This article is adapted from our 1st print issue of 2016. For an overview of our Top 5 Corruption Busters, click here.
“Brazilian of the Year.” “Personality of the Year.” One of Brazil’s “Most Influential People.”
Sérgio Moro is a star, and it’s no mystery why. The young Brazilian judge pried the lid off a far-reaching graft scheme that had siphoned more than $3 billion from the state-run oil firm into the wallets of high-profile officials and political parties, leading to the arrests of dozens of business executives and top politicians previously considered untouchable.
But it would be mistaken to consider Moro the savior of Brazil. Rather, his string of ground-shaking legal victories should be seen as part of a slow, painful process of democratic reform that began two decades ago when Brazil was emerging from a military dictatorship and laying the institutional groundwork for civilian oversight — a reform process that has finally seeped into Brazilian culture and started producing people like Moro himself.
“Cultural change progresses more slowly than institutional change,” Brazil’s former President Fernando Henrique Cardoso has observed. “And we have a culture that is not exactly democratic yet; it is still tolerant of corporatism, privileges and clientelism.”
Cardoso would know. As president from 1995 to 2002, he created the Controladoria-Geral da União to serve as an ombudsman within the federal government. This led to the creation of a public prosecutor — a figure that would prove a key aid to Moro during his investigations two decades later.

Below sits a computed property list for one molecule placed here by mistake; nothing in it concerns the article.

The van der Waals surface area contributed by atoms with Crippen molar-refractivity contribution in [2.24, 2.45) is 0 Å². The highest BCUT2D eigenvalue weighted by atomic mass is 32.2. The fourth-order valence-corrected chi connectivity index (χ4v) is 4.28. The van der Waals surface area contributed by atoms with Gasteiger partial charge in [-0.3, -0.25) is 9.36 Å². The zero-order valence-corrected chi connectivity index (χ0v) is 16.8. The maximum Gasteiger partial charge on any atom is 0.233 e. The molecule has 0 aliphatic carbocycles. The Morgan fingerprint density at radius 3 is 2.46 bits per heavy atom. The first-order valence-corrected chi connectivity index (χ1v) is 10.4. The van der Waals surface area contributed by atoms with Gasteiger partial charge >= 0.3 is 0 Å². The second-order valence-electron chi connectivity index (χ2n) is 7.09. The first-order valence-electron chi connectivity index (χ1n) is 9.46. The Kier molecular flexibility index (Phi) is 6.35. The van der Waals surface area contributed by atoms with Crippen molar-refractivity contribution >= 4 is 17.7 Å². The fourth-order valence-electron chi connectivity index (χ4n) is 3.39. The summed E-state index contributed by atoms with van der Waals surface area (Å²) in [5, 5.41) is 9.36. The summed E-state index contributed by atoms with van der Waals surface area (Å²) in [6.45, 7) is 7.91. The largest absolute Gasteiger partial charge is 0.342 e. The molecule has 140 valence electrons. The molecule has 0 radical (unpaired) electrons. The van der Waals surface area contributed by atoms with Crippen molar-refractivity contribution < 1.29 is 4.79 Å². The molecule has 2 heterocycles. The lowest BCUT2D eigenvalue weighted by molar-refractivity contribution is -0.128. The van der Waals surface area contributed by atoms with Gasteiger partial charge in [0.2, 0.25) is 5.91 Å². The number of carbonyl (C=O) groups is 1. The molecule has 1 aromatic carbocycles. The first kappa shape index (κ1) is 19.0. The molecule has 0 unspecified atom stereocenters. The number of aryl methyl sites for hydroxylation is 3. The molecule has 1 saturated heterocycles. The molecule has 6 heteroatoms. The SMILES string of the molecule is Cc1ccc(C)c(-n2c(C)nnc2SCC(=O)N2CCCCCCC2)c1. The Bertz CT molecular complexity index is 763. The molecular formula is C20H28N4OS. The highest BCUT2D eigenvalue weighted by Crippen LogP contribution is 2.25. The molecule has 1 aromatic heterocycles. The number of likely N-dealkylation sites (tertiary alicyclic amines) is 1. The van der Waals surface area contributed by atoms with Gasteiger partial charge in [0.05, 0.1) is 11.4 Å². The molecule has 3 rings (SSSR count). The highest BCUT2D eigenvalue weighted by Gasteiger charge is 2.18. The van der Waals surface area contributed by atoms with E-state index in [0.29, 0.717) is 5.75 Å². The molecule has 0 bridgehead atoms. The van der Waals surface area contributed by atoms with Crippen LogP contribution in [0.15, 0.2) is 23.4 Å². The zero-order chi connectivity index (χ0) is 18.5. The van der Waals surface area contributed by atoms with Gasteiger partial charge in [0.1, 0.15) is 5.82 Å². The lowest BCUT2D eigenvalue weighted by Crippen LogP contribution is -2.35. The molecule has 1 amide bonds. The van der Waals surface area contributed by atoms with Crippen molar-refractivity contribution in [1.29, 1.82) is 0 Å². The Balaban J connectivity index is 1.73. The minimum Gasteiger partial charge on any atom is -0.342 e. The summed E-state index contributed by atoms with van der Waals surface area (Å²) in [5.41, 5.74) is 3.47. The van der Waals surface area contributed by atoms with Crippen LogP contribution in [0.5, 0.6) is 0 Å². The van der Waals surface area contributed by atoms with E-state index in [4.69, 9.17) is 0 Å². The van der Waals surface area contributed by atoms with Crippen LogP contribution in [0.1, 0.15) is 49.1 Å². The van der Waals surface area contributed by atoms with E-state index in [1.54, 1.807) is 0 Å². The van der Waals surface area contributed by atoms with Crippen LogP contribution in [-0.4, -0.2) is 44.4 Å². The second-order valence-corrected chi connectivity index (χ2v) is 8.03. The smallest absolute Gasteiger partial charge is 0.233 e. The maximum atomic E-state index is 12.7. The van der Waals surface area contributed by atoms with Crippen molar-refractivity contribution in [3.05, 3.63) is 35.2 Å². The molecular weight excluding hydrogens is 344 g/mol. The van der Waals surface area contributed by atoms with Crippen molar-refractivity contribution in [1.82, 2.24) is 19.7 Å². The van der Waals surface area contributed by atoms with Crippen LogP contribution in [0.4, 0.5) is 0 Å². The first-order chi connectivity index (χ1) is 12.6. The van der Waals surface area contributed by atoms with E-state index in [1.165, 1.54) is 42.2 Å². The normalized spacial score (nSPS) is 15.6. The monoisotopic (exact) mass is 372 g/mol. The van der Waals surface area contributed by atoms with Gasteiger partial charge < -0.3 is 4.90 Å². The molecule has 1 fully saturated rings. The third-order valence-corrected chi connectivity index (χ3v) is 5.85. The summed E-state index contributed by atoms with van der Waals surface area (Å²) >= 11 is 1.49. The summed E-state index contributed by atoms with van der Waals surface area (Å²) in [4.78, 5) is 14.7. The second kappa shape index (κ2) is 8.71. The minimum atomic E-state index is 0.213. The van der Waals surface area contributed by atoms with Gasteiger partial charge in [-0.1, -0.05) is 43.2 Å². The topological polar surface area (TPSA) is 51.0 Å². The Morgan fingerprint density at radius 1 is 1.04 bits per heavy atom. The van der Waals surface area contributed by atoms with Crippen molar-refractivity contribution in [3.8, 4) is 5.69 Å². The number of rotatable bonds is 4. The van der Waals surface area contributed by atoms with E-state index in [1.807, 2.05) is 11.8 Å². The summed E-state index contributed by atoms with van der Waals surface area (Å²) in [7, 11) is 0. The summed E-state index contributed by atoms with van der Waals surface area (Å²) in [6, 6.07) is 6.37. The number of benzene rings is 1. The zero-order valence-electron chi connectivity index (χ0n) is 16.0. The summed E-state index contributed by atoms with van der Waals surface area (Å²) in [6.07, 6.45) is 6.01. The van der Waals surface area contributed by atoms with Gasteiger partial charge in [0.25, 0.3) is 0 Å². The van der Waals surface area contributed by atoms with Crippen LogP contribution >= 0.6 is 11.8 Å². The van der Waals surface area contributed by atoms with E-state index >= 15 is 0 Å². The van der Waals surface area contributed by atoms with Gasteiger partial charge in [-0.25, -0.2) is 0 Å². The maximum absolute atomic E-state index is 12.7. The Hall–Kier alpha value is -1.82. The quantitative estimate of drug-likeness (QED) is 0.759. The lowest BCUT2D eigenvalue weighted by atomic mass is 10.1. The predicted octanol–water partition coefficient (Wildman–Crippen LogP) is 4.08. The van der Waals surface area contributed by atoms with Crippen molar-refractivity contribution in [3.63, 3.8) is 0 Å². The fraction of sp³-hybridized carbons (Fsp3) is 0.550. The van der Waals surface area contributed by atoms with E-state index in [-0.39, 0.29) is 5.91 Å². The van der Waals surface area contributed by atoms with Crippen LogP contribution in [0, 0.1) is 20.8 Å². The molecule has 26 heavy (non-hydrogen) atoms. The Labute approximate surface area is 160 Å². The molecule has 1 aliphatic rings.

Anticorruption reforms continued under Cardoso’s successor, President Luiz Inácio Lula da Silva, who took steps to improve the judiciary, increased the role of civil society in government, and incentivized the federal police to reduce internal corruption.
Global context mattered. To comply with treaty commitments, Brazil was compelled in 2003 to pass an antilaundering strategy, which in turn forced the central bank to set up a financial crime unit that led to an asset recovery committee, a national registry of bank accounts, and some integration of existing criminal justice databases.
So by the time he got whiff in 2014 of the scandal that would become known as the Lava Jato (Car Wash), Moro already had access to a deep chest of legal tools; it just took someone with his mix of creativity, intellect and meticulousness to use them to their full potential.
A federal judge since age 24, he had trained abroad at Harvard University and the U.S. State Department, and cut his teeth as chief investigator in two major corruption scandals involving financial crimes and money laundering.
Now in his early 40s, Moro was ready for his biggest assignment yet — but he also knew he couldn’t do it alone. He assembled a crack team of young, energetic judges and prosecutors who, like him, had the experience and skill to navigate Brazil’s byzantine legal system. Within months, they’d secured a staggering array of early wins that would reverberate for years to come.
But for all their talent, Moro and his team are facing mounting criticism. A growing number of legal experts claim they are sending suspects to prison on thin evidence with an eye toward extracting plea bargains, which in turn keep the Lava Jato scandal rolling. If this critique spreads, the team that is now knighted by the media as the “Nine Horsemen of the Apocalypse” might see its work challenged in the courts. Whatever the outcome, though, Moro’s shake-up has been unquestionably positive.
Brazil, which still ranks woefully low in indexes of transparency and use of public funds, could do with many more like him.
Spektor is an associate professor of international relations at Fundação Getulio Vargas in Brazil and a columnist at Folha de São Paulo, a leading newspaper.